Well, so much for the scenery – what of our continuing Great Train Incidents? Aahhh…… having an en suite shower in a sleeper is of course very convenient, but getting the hang of the technology (that is, if it’s working) can be challenging. I had first shower on our first morning on the Zephyr. Now, Julian had said to me to run the hot water in the hand basin to make sure it was pumped through, but, well, I forgot didn’t I? I got into the shower which had a single water lever with hot and cold clearly marked (blue to the left, red to the right). So I confidently set it into the red, but not all the way (didn’t want to scald myself) and pressed the button that turned on the water. I didn’t point the water on the bod, as I knew it would take a few seconds to warm up …  Well, after a minute or so, it wasn’t getting any warmer, so I put it full on hot. If anything it got colder, so much so that the tap fitting itself began to ice up!! I proceeded to soap up and flick freezing water onto bits of me that are better not to be mentioned in this epistle (it’s PG after all). When I flung open the door to grab my towel, I was only a pale shade of blue and Julian enquired merrily “How was the shower?” I told him what had happened. “Why didn’t you call out? Obviously there’s a problem with the fitting – maybe it’s installed upside down” (Hmmff – I hate it when there’s an obvious explanation that has eluded me….) Yes, sure enough, blue meant hot in our shower and red meant cold. Suffice to say Julian had a great shower – even steam he said!! … I cleaned my teeth and kept a low profile … meanwhile, the view outside continued to inspire …

On day 2 I thought I was an expert. Ran the water in the hand basin; set the dial to blue, pressed the button. Nada. We were stopped and the engineers in their wisdom were changing engines, so all power was off!! After about 15 minutes (seemed a lot longer) we were in business and I did in fact have a great shower – at last!!

Julian followed me and got so carried away with the shower that he washed his hair. At the same time, I was getting dressed etc and to ensure there was no unnecessary baggage in the floor space, I put my bag back up on the shelf. Alas, the hair dryer was in it. Julian wasn’t of a mind to wrestle the bag down (and wasn’t exactly thrilled that I had been so organised with the dryer), so we used umpteen towels to dry the hair … Perhaps more photos would be good right now?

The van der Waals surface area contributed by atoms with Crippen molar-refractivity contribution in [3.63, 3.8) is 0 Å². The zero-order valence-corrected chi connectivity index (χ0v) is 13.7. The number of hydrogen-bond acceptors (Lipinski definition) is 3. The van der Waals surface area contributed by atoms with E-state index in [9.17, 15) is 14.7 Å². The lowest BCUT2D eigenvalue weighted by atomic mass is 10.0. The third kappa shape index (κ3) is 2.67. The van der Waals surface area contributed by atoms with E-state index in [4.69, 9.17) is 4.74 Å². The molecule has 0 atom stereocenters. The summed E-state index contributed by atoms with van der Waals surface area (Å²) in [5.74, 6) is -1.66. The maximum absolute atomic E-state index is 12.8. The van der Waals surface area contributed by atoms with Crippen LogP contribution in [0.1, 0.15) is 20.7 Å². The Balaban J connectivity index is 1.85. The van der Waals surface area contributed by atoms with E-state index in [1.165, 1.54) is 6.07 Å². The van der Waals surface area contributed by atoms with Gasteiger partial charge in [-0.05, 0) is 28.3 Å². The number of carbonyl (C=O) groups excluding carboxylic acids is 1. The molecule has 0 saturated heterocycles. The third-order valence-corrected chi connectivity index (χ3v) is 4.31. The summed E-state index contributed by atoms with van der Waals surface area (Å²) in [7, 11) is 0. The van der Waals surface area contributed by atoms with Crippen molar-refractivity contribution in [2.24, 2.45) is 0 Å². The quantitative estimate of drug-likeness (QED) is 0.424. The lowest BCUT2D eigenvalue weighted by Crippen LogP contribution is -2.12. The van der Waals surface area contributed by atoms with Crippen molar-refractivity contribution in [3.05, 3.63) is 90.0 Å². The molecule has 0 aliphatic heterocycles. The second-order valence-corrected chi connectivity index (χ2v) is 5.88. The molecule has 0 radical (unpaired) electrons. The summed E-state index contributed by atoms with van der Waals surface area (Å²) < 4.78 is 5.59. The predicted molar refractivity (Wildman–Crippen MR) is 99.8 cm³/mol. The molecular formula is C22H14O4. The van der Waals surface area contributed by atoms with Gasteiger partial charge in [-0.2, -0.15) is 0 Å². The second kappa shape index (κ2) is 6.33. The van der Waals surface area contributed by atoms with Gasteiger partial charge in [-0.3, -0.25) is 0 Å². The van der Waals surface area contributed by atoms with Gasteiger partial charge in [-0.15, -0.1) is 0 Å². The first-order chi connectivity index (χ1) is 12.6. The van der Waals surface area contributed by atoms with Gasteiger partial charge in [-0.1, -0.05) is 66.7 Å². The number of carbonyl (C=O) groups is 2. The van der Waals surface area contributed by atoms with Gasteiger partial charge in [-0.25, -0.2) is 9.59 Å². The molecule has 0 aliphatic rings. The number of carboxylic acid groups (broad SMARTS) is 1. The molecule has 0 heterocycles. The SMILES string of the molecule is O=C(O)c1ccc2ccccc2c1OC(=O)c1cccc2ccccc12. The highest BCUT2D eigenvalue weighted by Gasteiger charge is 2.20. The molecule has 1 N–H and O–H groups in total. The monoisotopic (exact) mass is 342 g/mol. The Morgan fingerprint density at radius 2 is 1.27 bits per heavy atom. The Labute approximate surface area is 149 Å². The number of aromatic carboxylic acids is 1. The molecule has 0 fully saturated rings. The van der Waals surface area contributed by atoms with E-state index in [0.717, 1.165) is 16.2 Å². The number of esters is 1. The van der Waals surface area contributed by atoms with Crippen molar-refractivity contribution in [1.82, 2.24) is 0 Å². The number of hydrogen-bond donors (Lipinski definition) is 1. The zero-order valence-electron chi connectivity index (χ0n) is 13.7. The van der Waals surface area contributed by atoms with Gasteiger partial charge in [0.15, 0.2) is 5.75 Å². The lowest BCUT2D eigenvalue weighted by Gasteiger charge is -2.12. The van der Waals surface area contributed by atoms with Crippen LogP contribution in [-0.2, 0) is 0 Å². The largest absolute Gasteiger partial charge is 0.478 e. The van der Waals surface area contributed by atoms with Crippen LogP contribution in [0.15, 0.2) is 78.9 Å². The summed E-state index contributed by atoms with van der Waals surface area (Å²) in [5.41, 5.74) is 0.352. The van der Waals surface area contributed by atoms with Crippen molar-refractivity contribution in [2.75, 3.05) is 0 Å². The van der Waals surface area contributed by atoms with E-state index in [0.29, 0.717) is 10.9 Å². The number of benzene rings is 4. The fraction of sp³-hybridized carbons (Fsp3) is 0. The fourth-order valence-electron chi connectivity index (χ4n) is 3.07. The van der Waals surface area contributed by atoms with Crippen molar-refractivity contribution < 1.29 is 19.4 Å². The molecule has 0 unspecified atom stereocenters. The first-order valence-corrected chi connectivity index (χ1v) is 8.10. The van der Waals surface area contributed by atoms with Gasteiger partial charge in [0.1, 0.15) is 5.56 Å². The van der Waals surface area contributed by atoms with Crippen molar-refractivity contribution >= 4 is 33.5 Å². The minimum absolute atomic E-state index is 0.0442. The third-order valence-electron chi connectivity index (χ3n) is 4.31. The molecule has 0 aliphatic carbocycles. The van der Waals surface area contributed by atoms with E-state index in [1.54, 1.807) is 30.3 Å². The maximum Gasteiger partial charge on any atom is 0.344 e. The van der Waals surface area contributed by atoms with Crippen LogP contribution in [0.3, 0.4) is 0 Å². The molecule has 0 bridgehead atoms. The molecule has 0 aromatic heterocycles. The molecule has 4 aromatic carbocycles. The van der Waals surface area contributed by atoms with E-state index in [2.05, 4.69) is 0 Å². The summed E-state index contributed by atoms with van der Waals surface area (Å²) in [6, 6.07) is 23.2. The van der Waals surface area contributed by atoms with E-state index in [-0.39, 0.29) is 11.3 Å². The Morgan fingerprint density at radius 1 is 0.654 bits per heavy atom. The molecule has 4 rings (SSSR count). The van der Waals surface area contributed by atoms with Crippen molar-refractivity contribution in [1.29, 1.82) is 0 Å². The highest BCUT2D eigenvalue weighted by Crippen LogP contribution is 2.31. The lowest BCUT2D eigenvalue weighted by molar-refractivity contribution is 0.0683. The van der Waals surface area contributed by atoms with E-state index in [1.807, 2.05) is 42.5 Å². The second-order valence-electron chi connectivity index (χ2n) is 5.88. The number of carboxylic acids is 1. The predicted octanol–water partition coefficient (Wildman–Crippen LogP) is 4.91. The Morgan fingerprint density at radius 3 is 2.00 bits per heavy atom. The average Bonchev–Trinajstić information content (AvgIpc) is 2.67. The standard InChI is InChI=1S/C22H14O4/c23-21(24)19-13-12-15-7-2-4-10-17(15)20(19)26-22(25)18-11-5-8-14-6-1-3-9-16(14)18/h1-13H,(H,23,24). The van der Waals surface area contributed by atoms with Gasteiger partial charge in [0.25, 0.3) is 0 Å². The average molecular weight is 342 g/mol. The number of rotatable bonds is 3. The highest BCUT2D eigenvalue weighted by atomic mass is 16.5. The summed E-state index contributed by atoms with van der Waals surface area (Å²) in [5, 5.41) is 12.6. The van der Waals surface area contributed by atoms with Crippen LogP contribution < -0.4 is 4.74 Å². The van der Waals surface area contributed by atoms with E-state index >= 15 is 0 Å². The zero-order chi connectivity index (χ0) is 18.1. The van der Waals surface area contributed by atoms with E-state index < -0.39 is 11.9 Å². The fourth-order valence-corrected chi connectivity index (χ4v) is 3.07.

The point of all this hurrying was to get to breakfast; so here we were showered etc and good to go… that was until we tried to slide our door open. Sadly, the lock mechanism had slipped shut too far and was jamming. So, in essence, we were locked in!! I pressed the emergency button several times to no avail (we learned later that our attendant was at breakfast himself). Julian was doing much pushing and shoving with the door (and swearing quite a lot by now) when we noticed one of the other crew go past. Lots of banging and yelling followed to get his attention and it worked! He came rushing back and we told him the problem. He said, “No problem, I’ll just get a tool”. Seconds later he arrived with a crow bar! There was a lot of lifting and bashing (I was convinced Julian would loose several fingers) but – voila, the door sprang open and we sprang off to brekky!!

Describing the Zephyr would not be complete without saying something about the Sightseer lounge/café bar. A very enterprising and personable crew member named Cammy operated it. She would come through the intercom every so often…you have to read this with a Southern accent  “Hi, this is Cammy from the café car. I have some real great specials for you today – cinnamon cookies, apple muffins, nachos with spicy dips, coffee or if you prefer something a little stronger, beers, spirits and sodas to mix. So why don’t you stop by and say hi. I’ll be here waiting for you…” Needless to say, Cammy did a roaring trade … and, by the way, the Sightseer Lounge was a great spot for viewing and taking photos. Individual swivel chairs offered comfort and ease to take in the views on both sides of the train. And, of course … you could get a beverage to go from Cammy – what else did a person need?

Traveling on the trains in Canada and the US was really something; very relaxing and the scenery was majestic and mesmerizing – a visual meditation.